Here’s Why You Can’t Drive Cars in Madrid for 9 Days

December 5, 2016, 9:48 PM UTC
Aerial View Of Plaza De Cibeles, Madrid
Photograph by Blom UK — Getty Images

More pedestrians in Madrid will take to the streets this week, now that a nine-day ban is in effect for most cars.

Madrid’s city center is closed almost entirely to vehicles belonging to non-residents, according to CityLab. The ban, which began Friday and ends Sunday at 10 p.m., will make room for an influx of holiday shoppers, as well as increased traffic for two national holidays this week: Tuesday’s Constitution Day and Thursday’s Immaculate Conception Day. Essentially, some of the city’s busiest streets will be de facto pedestrian zones, notes CityLab.

Although buses, cabs, and residents’ cars are still allowed, they must adhere to a lowered speed limit of 30 kmh (18 mph) when driving through the restricted zones in central Madrid. However, since winter is when Madrid’s air pollution is at its worst, the ban is also a way to improve the city’s air quality. The temporary restrictions will help dilute some of the unclean air, at least for the time being.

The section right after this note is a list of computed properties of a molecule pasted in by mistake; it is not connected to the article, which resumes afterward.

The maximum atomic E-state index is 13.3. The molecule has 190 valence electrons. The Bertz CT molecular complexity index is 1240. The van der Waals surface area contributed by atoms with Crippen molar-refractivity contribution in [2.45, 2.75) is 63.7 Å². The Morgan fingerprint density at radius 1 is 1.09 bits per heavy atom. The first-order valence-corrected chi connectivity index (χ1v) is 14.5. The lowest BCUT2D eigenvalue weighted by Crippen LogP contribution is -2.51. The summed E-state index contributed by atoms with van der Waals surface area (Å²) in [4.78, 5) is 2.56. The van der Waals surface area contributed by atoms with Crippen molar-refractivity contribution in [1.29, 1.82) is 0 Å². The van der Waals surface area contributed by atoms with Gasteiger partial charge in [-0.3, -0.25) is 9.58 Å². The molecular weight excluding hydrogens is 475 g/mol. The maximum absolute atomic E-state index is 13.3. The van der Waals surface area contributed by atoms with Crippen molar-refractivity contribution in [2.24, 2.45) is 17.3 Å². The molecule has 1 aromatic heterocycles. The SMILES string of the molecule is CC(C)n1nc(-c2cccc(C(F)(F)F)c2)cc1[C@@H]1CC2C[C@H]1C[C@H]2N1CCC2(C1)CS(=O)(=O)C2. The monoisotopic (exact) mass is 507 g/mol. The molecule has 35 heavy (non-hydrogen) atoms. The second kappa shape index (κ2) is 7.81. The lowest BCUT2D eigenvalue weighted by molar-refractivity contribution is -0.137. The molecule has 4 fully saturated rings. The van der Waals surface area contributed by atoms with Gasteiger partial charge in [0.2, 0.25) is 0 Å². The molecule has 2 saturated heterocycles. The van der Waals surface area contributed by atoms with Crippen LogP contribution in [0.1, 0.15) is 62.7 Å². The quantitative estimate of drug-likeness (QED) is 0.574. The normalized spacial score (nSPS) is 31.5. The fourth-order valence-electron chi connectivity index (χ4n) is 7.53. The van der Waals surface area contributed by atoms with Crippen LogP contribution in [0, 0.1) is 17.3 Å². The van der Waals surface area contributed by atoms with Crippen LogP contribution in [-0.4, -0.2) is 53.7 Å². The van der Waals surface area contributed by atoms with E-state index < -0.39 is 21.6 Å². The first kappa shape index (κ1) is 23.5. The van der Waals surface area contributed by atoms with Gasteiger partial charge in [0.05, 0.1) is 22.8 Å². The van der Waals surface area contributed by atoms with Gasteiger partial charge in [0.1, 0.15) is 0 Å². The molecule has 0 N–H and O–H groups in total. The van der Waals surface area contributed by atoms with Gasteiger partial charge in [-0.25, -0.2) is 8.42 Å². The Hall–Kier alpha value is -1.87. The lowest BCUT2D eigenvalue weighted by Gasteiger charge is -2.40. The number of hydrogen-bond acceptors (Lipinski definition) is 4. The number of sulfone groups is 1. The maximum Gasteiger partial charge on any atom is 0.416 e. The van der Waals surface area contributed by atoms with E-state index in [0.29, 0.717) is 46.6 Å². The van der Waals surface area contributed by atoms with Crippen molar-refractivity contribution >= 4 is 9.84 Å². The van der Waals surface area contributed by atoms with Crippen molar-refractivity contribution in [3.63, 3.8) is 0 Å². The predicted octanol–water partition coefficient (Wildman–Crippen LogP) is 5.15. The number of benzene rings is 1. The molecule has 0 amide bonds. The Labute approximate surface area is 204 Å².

The city’s car-free week may also be a hint at what’s to come: Madrid is aiming to reduce the number of car lanes along the Grand Via—the city’s main drag— by 2017, and will replace the lanes with sidewalks, according to CityLab.

To further reduce smog, Madrid, along with Paris and Athens, have pledged to ban diesel vehicles, which the EU believes is why it’s trailing behind on pollution goals.